Merchants and End Users Will Need To Support TLS 1.2.
In 2017, PayPal endpoints and APIs will require connections use TLS 1.2 and HTTP/1.1 for optimal security (this also applies to Braintree). The payment company originally publicized this earlier this year, but we wanted to spread the word again to make sure everyone is aware.
“On June 30, 2017, PayPal will begin the process of discontinuing support for TLS 1.0 and 1.1. This means all merchant API communications with PayPal will need to use TLS 1.2.”
While TLS 1.0 and 1.1 are not officially deprecated like SSL 3.0, they are known to have security vulnerabilities. Attacks like POODLE and CRIME affect those TLS versions, but not 1.2. In its background whitepaper, PayPal writes “the risk of breach with older versions of TLS is significant, and PayPal intends to pursue the most secure options available.”
This upgrade is coming “despite recent PCI Council recommendations to delay the mandate to upgrade to at least TLS 1.1 and preferably 1.2 until 2018.” We are very happy to see PayPal staying ahead of the curve here, given how many payments are processed with them per day.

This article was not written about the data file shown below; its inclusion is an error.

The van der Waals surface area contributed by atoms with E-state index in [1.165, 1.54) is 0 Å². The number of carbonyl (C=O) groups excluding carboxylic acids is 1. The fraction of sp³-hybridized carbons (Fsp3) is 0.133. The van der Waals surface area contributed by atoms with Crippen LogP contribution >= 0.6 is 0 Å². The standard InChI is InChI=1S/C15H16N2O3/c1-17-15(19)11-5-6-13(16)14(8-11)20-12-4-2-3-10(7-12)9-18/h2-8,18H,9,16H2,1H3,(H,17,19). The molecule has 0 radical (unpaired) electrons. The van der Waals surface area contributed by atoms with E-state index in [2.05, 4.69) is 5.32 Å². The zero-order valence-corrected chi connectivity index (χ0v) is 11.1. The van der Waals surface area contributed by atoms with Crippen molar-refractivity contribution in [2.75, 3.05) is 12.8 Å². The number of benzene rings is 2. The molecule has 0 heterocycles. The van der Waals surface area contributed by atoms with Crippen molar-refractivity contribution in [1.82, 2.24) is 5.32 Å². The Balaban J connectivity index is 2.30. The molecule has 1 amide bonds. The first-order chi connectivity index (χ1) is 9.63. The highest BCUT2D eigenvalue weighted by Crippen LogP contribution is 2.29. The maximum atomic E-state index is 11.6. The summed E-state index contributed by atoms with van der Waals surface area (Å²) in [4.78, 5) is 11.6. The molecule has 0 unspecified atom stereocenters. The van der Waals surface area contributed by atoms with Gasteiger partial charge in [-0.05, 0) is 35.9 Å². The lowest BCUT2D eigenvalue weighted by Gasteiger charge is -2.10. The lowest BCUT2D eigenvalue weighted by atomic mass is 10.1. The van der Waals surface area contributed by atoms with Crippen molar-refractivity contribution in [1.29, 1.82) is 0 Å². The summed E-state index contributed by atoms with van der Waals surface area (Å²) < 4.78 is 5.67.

The TLS 1.2 requirement will be site-wide, including the consumer-facing sites like “www.PayPal.com.” There are likely more everyday end users that will be impacted than merchants and sellers.
Most merchants likely support TLS 1.2 already and are ready to go. More are likely to not have TLS 1.2 enabled than not have the capability to support it, so this upgrade should affect a very small number of merchants. Probably the most notable client that does not support TLS 1.2 is Android 4.0.X and earlier, but those devices account for less than 3% of all Android devices.
For any merchants concerned about their compatibility, you can read about and test your configuration at PayPal’s dedicated microsite.